First Look Review - ELLE

A middle-aged Parisian deals with the aftermath of a sexual assault in her own curious way.





Review by John Bennett (@johnbennett812)

Directed by: Paul Verhoeven

Starring: Isabelle Huppert, Laurent Lafitte, Anne Consigny, Charles Berling, Virginie Efira

Elle was viewed at the 2016 Cannes Film Festival.



Regardless of interpretation, you should be able to agree on this basic truth: Elle is a classy, intelligent, female-driven sexual thriller with slight flavours of satire - a film that manages to be deftly entertaining while asking dead serious questions at the same time.


The first image of Paul Verhoeven’s scandalously fantastic new film, Elle, beautifully establishes the tone and central ideas it elaborates on over its seemingly short 130 minutes. In a bourgeois Parisian townhouse, a cat watches with haughty detachment the violent rape of its owner. We don’t see the rape of the cat’s owner, Michèle (Isabelle Huppert) - at least not yet - we only see the cat, blinking slowly and disinterestedly, as the initial disturbing scene unfolds before its eyes. From the get-go, this striking feline image reflects Elle’s unwavering commitment to representing the shock of violence and the ensuing nontraditional way the character deals with that violence.

Before we know anything about Michèle, we know she is a survivor of the grisly rape. As the film unfolds, we learn more and more about Elle’s captivatingly ambiguous heroine. We learn that she is a higher-up at a company that designs video games, and that she experiences aggression and harassment at work. We learn that she has an adult son from a failed marriage whom she helps out from time to time but towards whom she does not seem particularly affectionate. We learn she has a sturdy network of friends, professional and otherwise. We learn she has a mysterious past that makes her resentful of her parents, a past she would rather not discuss.


Part of what makes Elle so watchable is its strange mélange of tones. It has the talky Parisian bourgeois elegance of a Rohmer film, a mode that exists in the sombre shadow of a profoundly dark sexual power play - a kind that hasn’t been used to such great effect since Polanski’s golden age of the '60s. Like that director’s Repulsion (1965) or Cul-de-Sac (1966), Elle plays like a great thriller without abandoning its art house class. The mystery surrounding the identity of Michèle’s assailant establishes a very modern air of suspense; it’s a sort of serious whodunit for a post “Gamergate” society. Scenes like the one in which Michèle returns to her house one night to find a cryptic explicit message typed on her computer will leave you on the edge of your seat. Anne Dudley’s anxious yet unobtrusive string score enhances this effect nicely. At times, Elle even sparkles with a devilish wit - at one point Michèle initiates a rough sexual encounter with her neighbour in his basement as her clueless aimless son sleeps fitfully on a couch upstairs. Cutting between the house’s levels in this sequence, Verhoeven manages to horrify us, make us laugh, and then horrify us again when we realise we are laughing at such a disturbing scene; Elle is replete with genre-bending sequences like this that can stir complicated successions of emotions within the viewer - a quality that makes the film endlessly fascinating to watch.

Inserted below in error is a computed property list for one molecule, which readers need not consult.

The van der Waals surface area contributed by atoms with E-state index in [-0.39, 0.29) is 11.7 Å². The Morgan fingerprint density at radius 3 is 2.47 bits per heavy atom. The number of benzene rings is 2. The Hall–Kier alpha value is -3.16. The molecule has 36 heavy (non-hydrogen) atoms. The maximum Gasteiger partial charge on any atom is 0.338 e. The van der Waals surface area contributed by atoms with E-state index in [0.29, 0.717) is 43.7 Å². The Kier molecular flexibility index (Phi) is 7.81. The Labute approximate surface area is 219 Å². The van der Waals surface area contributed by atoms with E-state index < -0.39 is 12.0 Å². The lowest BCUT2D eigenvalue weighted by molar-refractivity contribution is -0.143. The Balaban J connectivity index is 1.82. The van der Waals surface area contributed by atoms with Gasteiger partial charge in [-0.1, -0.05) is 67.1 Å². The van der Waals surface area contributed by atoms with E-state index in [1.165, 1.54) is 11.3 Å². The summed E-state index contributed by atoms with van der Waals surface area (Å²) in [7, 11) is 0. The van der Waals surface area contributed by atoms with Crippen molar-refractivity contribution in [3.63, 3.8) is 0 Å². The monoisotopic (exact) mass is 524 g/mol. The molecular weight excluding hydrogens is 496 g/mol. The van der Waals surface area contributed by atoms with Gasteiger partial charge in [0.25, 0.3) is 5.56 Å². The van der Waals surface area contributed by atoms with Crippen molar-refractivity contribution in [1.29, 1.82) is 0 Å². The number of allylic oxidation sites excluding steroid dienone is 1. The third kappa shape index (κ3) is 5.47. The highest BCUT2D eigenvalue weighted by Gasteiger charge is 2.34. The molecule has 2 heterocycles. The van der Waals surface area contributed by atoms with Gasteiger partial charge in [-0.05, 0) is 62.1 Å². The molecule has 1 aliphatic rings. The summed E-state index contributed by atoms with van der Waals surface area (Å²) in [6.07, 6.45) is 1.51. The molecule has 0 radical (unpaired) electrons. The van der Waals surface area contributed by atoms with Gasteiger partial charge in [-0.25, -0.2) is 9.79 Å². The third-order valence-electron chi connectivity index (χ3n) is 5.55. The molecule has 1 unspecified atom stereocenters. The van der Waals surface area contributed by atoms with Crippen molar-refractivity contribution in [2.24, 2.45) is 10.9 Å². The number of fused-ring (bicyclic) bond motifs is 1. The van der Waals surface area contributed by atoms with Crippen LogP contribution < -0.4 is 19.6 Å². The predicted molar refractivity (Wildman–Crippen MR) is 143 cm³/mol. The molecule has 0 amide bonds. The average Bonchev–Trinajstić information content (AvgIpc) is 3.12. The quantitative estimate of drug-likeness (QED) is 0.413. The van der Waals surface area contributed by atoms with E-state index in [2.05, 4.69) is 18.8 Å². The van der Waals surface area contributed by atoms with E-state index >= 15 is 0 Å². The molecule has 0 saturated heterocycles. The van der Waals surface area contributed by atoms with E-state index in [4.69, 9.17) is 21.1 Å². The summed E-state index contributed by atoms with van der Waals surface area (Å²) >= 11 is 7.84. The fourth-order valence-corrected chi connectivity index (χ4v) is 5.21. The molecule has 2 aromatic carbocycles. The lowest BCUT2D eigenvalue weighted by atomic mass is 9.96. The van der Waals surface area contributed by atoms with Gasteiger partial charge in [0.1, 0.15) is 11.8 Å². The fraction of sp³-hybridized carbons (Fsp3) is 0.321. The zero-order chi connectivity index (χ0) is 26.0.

Though violent and unsettlingly bizarre, Elle miraculously manages to stay remarkably tasteful. When rape scenes occur in Elle, Verhoeven treats them with the same angry yet thoughtful consideration as Michèle. In fact, thanks to several artistic choices made by Verhoeven, and screenwriter David Birke (working in adaptation from a novel by Philippe Djian), we see the rape scenes through Michèle’s perspective. As I mentioned, the opening moment leaves most of the violence to the imagination as the cat witnesses the horrible scene. Later, we do see the full scene, but filtered through Michèle’s memory in a flashback. Aligning the rape scenes with Michèle’s perspective is crucial to Elle’s success: we are not fascinated by the violence; we are fascinated by a survivor’s reaction to the violence.

And, of course, Elle’s tastefulness owes much to Isabelle Huppert, who has been courageously playing fraught characters since at least as early as 1978 in Chabrol’s Violette - a courageousness that only intensified in the 20th century with films like The Piano Teacher (2001) and Abuse of Weakness (2013). In Elle, she plays Michèle as a sort of übermensch (or perhaps übermädchen is more accurate?). With one eyebrow perpetually raised with suspicion, derision, or annoyance, Huppert plays Michèle as a sort of beautiful paradox: she is a character in the throws of frustration regarding her own past, professional life, and victimisation, yet also a character who effortlessly transcends those opposing forces with terse cutting remarks or glares as disinterested and superior as those of her cat.


The joys of Elle extend well beyond the closing credits; it’s a movie that smartly leaves many questions unanswered: What is Michele’s relationship to her family and her past? What is the true nature of her relationship with her rapist? Are the circumstances in the film’s shocking ending within or beyond her control? Try to see Elle with a friend; providing your own hypotheses to these questions and listening to others will no doubt enhance your appreciation of this rich, unusual film. Still, regardless of interpretation, you should be able to agree on this basic truth: Elle is a classy, intelligent, female-driven sexual thriller with slight flavours of satire - a film that manages to be deftly entertaining while asking dead serious questions at the same time; if this strange recipe of elements doesn’t make for a great movie, then I don’t know what does.

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